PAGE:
Israelis mourn Rabin, and lost hopes of peace

Aharon Barnea, the Channel Two presenter, was on duty outside Tel Aviv's Ichilov hospital when Mr Rabin's right-hand man, Eitan Haber, announced that the Prime Minister had died from the terrible gunshot wounds inflicted by his extreme rightwing Jewish assassin, Yigal Amir.

Mr Barnea, who was seen choking back tears as he took the microphone from Mr Haber, in an image that still defines the tragedy for many Israelis, said yesterday at the scene of Rabin's murder that "nothing has happened in the political process" in the subsequent 10 years, which saw the collapse of the Camp David talks in 2000 and the subsequent Palestinian intifada.

Mr Barnea, who was the network's Arab affairs correspondent at the time of the rally, which was in support of the Oslo accords sealed with Yasser Arafat, added: "Amir wasn't only trying to kill Rabin. He was also trying to halt the peace process. And if we are true to ourselves we have to admit that he succeeded."

Making a television film as part of a series of events to commemorate the assassination over the coming days - including a public rally in Rabin Square on 12 November that will be attended by the former US president Bill Clinton - Mr Barnea acknowledged that withdrawal from Gaza by Ariel Sharon's government represented "progress". But he added: "This was a unilateral step, not a bilateral or a multilateral one."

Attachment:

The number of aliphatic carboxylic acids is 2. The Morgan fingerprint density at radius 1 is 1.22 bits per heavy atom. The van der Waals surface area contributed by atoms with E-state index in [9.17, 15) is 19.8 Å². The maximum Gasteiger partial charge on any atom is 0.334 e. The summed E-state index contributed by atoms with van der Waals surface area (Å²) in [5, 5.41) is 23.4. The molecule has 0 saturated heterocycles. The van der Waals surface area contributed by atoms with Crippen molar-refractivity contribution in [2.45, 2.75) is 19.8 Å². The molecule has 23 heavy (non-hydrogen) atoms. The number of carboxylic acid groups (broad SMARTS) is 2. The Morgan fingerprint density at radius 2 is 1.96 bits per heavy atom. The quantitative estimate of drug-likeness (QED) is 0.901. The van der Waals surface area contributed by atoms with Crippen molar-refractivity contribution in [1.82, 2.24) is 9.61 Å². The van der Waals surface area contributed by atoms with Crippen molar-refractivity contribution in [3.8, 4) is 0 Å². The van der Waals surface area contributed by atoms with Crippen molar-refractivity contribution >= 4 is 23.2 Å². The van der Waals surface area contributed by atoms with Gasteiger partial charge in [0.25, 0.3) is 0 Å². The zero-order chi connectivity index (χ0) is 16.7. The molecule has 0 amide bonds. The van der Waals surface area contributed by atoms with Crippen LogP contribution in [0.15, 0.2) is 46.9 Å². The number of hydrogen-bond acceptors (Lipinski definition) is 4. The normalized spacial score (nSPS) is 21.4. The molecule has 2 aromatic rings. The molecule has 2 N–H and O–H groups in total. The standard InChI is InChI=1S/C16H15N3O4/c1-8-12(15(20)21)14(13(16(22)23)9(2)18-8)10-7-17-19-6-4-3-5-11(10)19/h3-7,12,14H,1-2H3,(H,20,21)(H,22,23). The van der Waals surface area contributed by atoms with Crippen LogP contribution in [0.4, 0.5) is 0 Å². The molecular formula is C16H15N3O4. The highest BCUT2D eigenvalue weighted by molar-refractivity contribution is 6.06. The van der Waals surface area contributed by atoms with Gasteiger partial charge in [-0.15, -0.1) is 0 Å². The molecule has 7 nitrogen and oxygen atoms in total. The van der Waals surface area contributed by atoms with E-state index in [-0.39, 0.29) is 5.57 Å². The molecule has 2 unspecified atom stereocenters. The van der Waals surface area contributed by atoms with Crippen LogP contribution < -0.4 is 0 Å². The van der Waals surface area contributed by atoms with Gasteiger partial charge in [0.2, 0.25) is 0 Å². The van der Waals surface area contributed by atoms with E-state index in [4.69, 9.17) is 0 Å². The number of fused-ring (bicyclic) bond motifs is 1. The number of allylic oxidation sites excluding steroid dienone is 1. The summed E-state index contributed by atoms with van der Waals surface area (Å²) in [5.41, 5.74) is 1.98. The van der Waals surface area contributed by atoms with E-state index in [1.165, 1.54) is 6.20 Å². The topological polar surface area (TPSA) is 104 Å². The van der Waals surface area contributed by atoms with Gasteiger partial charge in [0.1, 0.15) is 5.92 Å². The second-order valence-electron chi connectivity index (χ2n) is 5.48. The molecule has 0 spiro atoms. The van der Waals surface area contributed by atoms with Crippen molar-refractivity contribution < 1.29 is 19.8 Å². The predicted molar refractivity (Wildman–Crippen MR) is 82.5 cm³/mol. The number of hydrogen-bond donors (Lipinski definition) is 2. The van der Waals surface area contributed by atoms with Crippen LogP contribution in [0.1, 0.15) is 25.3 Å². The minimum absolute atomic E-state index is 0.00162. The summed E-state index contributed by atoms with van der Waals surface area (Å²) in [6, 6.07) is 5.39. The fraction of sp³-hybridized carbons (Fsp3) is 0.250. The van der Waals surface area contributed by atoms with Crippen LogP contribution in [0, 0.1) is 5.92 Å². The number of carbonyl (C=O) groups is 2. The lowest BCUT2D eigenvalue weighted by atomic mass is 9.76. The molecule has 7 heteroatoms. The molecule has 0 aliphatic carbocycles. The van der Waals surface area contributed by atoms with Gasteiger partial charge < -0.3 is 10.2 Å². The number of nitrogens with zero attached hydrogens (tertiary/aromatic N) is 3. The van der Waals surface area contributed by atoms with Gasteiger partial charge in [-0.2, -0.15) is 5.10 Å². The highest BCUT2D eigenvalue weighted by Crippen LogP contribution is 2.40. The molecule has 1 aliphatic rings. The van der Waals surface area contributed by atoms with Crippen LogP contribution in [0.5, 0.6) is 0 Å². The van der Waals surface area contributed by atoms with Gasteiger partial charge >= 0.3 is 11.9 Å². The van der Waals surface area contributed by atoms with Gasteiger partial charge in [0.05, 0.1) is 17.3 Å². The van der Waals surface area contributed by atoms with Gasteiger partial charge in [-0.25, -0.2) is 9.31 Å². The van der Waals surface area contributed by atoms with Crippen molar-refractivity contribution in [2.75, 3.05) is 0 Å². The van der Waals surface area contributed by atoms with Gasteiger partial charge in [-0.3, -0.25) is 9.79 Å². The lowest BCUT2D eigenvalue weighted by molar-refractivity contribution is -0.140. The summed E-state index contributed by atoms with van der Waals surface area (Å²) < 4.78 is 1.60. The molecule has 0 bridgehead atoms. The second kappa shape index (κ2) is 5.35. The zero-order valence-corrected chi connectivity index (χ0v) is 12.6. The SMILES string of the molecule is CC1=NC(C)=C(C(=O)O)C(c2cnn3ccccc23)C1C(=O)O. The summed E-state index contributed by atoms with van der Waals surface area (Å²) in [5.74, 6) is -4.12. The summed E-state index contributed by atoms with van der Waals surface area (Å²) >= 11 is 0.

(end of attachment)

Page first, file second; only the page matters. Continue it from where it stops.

Mr Barnea was merely the best known of a steady stream of Israelis who passed by the simple stone memorial at the foot of the steps to Ibn Givrol Street yesterday. Daniel Topaz, 58, from Jerusalem, said: "Whenever I come to Tel Aviv I try to come here for one or two minutes to pay my respects."

About the murder, he said: "I feel furious; I feel very angry. When I hear of the threats to [Ariel] Sharon I am very worried it will happen again."

Mr Topaz added of Mr Rabin: "He was a very good politician with a far-sighted vision. Even if they are doing some things now like pulling out of Gaza, the Palestinians are still not 100 per cent free. I am not saying they are 100 per cent OK but a lot of limitations are placed on them. I want peace but I don't see it coming."

Na'ama Aloni, 36, a Labour supporter who was at the deadly rally, said the murder changed her life, inspiring her to help found the Generation for Peace organisation and start a liberal, secular kindergarten in the poor Hatikva neighbourhood of south Tel Aviv, which is still flourishing. But Ms Aloni added that it was a "bit naïve" to assume that "everything would have been better if he had lived".

Miriam Raunstein, 65, broke into tears as she recalled how she wept watching the news on television 10 years ago. "My son, who was 15 at the time, had never seen me crying before."

Mrs Raunstein, who worked as an assistant in the Prime Minister's bureau at the time, added: "I adored [Yizhak Rabin], I admired him. I really loved him."

For all the retrospective criticisms of Oslo from left and right, Mr Barnea, at least, is emphatically one of those who thinks that history would have been different had Mr Rabin lived.

Wryly, he said: "I went with Rabin to eight Arab capitals with an Israeli passport. I can't do that now."

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